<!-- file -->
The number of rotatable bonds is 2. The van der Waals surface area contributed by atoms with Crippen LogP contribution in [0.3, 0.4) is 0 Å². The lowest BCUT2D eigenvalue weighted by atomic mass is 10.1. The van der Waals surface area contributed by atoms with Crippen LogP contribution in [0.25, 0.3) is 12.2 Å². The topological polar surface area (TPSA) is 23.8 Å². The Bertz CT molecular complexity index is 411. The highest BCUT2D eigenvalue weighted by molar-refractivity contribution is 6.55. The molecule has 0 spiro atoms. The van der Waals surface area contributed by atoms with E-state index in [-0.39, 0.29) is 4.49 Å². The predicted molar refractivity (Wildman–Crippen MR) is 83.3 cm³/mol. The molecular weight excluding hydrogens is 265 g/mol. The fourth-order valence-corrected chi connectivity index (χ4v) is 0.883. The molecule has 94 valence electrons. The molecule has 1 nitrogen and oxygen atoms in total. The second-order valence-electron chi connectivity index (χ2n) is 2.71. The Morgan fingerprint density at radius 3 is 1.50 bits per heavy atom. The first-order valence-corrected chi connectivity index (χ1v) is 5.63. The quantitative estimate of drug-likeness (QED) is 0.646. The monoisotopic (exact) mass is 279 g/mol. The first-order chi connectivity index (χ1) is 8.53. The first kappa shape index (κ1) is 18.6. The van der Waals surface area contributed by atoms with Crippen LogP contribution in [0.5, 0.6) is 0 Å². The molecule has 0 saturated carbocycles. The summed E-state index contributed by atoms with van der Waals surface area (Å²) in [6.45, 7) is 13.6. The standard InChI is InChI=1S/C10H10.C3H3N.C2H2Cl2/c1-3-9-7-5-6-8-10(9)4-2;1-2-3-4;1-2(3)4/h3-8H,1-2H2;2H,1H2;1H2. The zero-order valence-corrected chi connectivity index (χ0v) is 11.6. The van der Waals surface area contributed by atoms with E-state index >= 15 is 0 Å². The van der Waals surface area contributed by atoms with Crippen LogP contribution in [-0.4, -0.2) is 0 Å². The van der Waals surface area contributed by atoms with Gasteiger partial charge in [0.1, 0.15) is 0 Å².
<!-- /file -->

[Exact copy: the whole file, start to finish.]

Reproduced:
The number of rotatable bonds is 2. The van der Waals surface area contributed by atoms with Crippen LogP contribution in [0.3, 0.4) is 0 Å². The lowest BCUT2D eigenvalue weighted by atomic mass is 10.1. The van der Waals surface area contributed by atoms with Crippen LogP contribution in [0.25, 0.3) is 12.2 Å². The topological polar surface area (TPSA) is 23.8 Å². The Bertz CT molecular complexity index is 411. The highest BCUT2D eigenvalue weighted by molar-refractivity contribution is 6.55. The molecule has 0 spiro atoms. The van der Waals surface area contributed by atoms with E-state index in [-0.39, 0.29) is 4.49 Å². The predicted molar refractivity (Wildman–Crippen MR) is 83.3 cm³/mol. The molecular weight excluding hydrogens is 265 g/mol. The fourth-order valence-corrected chi connectivity index (χ4v) is 0.883. The molecule has 94 valence electrons. The molecule has 1 nitrogen and oxygen atoms in total. The second-order valence-electron chi connectivity index (χ2n) is 2.71. The Morgan fingerprint density at radius 3 is 1.50 bits per heavy atom. The first-order valence-corrected chi connectivity index (χ1v) is 5.63. The quantitative estimate of drug-likeness (QED) is 0.646. The monoisotopic (exact) mass is 279 g/mol. The first-order chi connectivity index (χ1) is 8.53. The first kappa shape index (κ1) is 18.6. The van der Waals surface area contributed by atoms with Crippen LogP contribution in [0.5, 0.6) is 0 Å². The molecule has 0 saturated carbocycles. The summed E-state index contributed by atoms with van der Waals surface area (Å²) in [6.45, 7) is 13.6. The standard InChI is InChI=1S/C10H10.C3H3N.C2H2Cl2/c1-3-9-7-5-6-8-10(9)4-2;1-2-3-4;1-2(3)4/h3-8H,1-2H2;2H,1H2;1H2. The zero-order valence-corrected chi connectivity index (χ0v) is 11.6. The van der Waals surface area contributed by atoms with E-state index >= 15 is 0 Å². The van der Waals surface area contributed by atoms with Crippen LogP contribution in [-0.4, -0.2) is 0 Å². The van der Waals surface area contributed by atoms with Gasteiger partial charge in [0.1, 0.15) is 0 Å².